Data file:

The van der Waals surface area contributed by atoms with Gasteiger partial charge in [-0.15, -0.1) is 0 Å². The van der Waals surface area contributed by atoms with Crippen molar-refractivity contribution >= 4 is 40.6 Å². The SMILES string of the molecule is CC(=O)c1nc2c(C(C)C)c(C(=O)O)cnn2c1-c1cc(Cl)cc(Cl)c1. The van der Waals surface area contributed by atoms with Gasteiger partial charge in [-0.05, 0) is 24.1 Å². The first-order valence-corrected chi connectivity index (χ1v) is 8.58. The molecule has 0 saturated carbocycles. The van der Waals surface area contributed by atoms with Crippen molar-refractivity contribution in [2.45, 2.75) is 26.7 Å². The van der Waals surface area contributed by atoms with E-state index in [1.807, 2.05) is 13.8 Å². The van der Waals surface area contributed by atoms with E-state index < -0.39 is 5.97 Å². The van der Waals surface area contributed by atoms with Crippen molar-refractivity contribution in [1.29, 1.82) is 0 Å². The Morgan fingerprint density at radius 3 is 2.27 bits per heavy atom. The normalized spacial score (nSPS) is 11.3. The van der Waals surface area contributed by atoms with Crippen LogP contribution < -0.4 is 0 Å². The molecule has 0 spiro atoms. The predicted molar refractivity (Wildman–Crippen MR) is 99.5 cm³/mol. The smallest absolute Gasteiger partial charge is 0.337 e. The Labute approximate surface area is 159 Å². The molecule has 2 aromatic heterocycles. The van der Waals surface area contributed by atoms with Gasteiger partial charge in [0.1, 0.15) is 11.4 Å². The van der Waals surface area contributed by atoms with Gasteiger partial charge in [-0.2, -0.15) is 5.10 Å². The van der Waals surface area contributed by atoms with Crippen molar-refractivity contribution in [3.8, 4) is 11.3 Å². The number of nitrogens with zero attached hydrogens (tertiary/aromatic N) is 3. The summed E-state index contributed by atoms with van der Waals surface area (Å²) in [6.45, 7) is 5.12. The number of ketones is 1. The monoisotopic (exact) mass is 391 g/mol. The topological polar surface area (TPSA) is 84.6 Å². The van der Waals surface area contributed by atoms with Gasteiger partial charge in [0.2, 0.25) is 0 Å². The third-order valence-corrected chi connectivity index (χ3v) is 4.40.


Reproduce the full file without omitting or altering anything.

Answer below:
The van der Waals surface area contributed by atoms with Gasteiger partial charge in [-0.15, -0.1) is 0 Å². The van der Waals surface area contributed by atoms with Crippen molar-refractivity contribution >= 4 is 40.6 Å². The SMILES string of the molecule is CC(=O)c1nc2c(C(C)C)c(C(=O)O)cnn2c1-c1cc(Cl)cc(Cl)c1. The van der Waals surface area contributed by atoms with Gasteiger partial charge in [-0.05, 0) is 24.1 Å². The first-order valence-corrected chi connectivity index (χ1v) is 8.58. The molecule has 0 saturated carbocycles. The van der Waals surface area contributed by atoms with Crippen molar-refractivity contribution in [2.45, 2.75) is 26.7 Å². The van der Waals surface area contributed by atoms with E-state index in [1.807, 2.05) is 13.8 Å². The van der Waals surface area contributed by atoms with E-state index < -0.39 is 5.97 Å². The van der Waals surface area contributed by atoms with Crippen molar-refractivity contribution in [1.29, 1.82) is 0 Å². The Morgan fingerprint density at radius 3 is 2.27 bits per heavy atom. The normalized spacial score (nSPS) is 11.3. The van der Waals surface area contributed by atoms with Crippen LogP contribution < -0.4 is 0 Å². The molecule has 0 spiro atoms. The predicted molar refractivity (Wildman–Crippen MR) is 99.5 cm³/mol. The smallest absolute Gasteiger partial charge is 0.337 e. The Labute approximate surface area is 159 Å². The molecule has 2 aromatic heterocycles. The van der Waals surface area contributed by atoms with Gasteiger partial charge in [0.1, 0.15) is 11.4 Å². The van der Waals surface area contributed by atoms with Gasteiger partial charge in [-0.2, -0.15) is 5.10 Å². The van der Waals surface area contributed by atoms with Crippen molar-refractivity contribution in [3.8, 4) is 11.3 Å². The number of nitrogens with zero attached hydrogens (tertiary/aromatic N) is 3. The summed E-state index contributed by atoms with van der Waals surface area (Å²) in [6.45, 7) is 5.12. The number of ketones is 1. The monoisotopic (exact) mass is 391 g/mol. The topological polar surface area (TPSA) is 84.6 Å². The van der Waals surface area contributed by atoms with Gasteiger partial charge in [0.2, 0.25) is 0 Å². The third-order valence-corrected chi connectivity index (χ3v) is 4.40.